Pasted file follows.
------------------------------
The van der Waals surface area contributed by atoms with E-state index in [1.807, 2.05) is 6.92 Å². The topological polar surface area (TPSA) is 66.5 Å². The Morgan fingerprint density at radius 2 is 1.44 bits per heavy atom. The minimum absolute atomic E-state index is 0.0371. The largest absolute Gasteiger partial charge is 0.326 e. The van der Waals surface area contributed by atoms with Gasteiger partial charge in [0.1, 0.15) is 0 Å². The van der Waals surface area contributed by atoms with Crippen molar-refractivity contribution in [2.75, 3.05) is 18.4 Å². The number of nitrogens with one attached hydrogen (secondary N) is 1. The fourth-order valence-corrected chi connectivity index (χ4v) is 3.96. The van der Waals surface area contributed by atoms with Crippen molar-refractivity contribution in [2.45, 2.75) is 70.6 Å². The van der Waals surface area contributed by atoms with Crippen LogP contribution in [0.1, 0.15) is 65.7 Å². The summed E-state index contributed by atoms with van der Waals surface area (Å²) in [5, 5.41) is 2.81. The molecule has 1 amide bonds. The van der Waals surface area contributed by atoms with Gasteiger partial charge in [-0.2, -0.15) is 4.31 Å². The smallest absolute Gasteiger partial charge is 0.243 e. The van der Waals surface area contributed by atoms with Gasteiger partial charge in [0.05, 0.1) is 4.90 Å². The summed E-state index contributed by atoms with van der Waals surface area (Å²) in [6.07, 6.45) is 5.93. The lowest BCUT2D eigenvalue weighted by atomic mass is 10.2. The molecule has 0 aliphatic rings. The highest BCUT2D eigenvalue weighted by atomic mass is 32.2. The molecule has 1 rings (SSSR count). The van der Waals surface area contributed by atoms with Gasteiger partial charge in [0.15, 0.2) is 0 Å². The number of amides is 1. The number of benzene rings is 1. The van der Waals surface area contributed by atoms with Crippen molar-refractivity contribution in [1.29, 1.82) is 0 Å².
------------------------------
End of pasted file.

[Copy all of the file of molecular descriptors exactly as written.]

The van der Waals surface area contributed by atoms with E-state index in [1.807, 2.05) is 6.92 Å². The topological polar surface area (TPSA) is 66.5 Å². The Morgan fingerprint density at radius 2 is 1.44 bits per heavy atom. The minimum absolute atomic E-state index is 0.0371. The largest absolute Gasteiger partial charge is 0.326 e. The van der Waals surface area contributed by atoms with Gasteiger partial charge in [0.1, 0.15) is 0 Å². The van der Waals surface area contributed by atoms with Crippen molar-refractivity contribution in [2.75, 3.05) is 18.4 Å². The number of nitrogens with one attached hydrogen (secondary N) is 1. The fourth-order valence-corrected chi connectivity index (χ4v) is 3.96. The van der Waals surface area contributed by atoms with Crippen molar-refractivity contribution in [2.45, 2.75) is 70.6 Å². The van der Waals surface area contributed by atoms with Crippen LogP contribution in [0.1, 0.15) is 65.7 Å². The summed E-state index contributed by atoms with van der Waals surface area (Å²) in [5, 5.41) is 2.81. The molecule has 1 amide bonds. The van der Waals surface area contributed by atoms with Gasteiger partial charge in [-0.2, -0.15) is 4.31 Å². The smallest absolute Gasteiger partial charge is 0.243 e. The van der Waals surface area contributed by atoms with Gasteiger partial charge in [0.05, 0.1) is 4.90 Å². The summed E-state index contributed by atoms with van der Waals surface area (Å²) in [6.07, 6.45) is 5.93. The lowest BCUT2D eigenvalue weighted by atomic mass is 10.2. The molecule has 0 aliphatic rings. The highest BCUT2D eigenvalue weighted by atomic mass is 32.2. The molecule has 1 rings (SSSR count). The van der Waals surface area contributed by atoms with Gasteiger partial charge in [0.15, 0.2) is 0 Å². The number of amides is 1. The number of benzene rings is 1. The van der Waals surface area contributed by atoms with Crippen molar-refractivity contribution in [1.29, 1.82) is 0 Å².